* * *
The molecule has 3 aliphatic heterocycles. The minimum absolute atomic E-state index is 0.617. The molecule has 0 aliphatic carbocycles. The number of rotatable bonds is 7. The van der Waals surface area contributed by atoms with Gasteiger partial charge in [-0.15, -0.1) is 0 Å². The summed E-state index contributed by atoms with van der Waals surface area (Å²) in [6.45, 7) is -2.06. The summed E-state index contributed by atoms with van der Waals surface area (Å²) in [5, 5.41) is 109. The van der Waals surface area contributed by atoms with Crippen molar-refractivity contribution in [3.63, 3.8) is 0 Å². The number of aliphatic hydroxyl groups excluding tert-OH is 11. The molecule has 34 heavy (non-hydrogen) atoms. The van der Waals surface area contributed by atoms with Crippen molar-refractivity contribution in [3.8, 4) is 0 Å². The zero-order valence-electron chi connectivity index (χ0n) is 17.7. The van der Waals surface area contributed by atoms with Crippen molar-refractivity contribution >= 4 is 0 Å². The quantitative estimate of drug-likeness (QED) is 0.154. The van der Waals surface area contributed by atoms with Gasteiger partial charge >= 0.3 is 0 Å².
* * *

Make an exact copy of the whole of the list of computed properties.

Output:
The molecule has 3 aliphatic heterocycles. The minimum absolute atomic E-state index is 0.617. The molecule has 0 aliphatic carbocycles. The number of rotatable bonds is 7. The van der Waals surface area contributed by atoms with Gasteiger partial charge in [-0.15, -0.1) is 0 Å². The summed E-state index contributed by atoms with van der Waals surface area (Å²) in [6.45, 7) is -2.06. The summed E-state index contributed by atoms with van der Waals surface area (Å²) in [5, 5.41) is 109. The van der Waals surface area contributed by atoms with Crippen molar-refractivity contribution in [3.63, 3.8) is 0 Å². The number of aliphatic hydroxyl groups excluding tert-OH is 11. The molecule has 34 heavy (non-hydrogen) atoms. The van der Waals surface area contributed by atoms with Crippen molar-refractivity contribution in [3.8, 4) is 0 Å². The zero-order valence-electron chi connectivity index (χ0n) is 17.7. The van der Waals surface area contributed by atoms with Crippen molar-refractivity contribution >= 4 is 0 Å². The quantitative estimate of drug-likeness (QED) is 0.154. The van der Waals surface area contributed by atoms with Gasteiger partial charge >= 0.3 is 0 Å².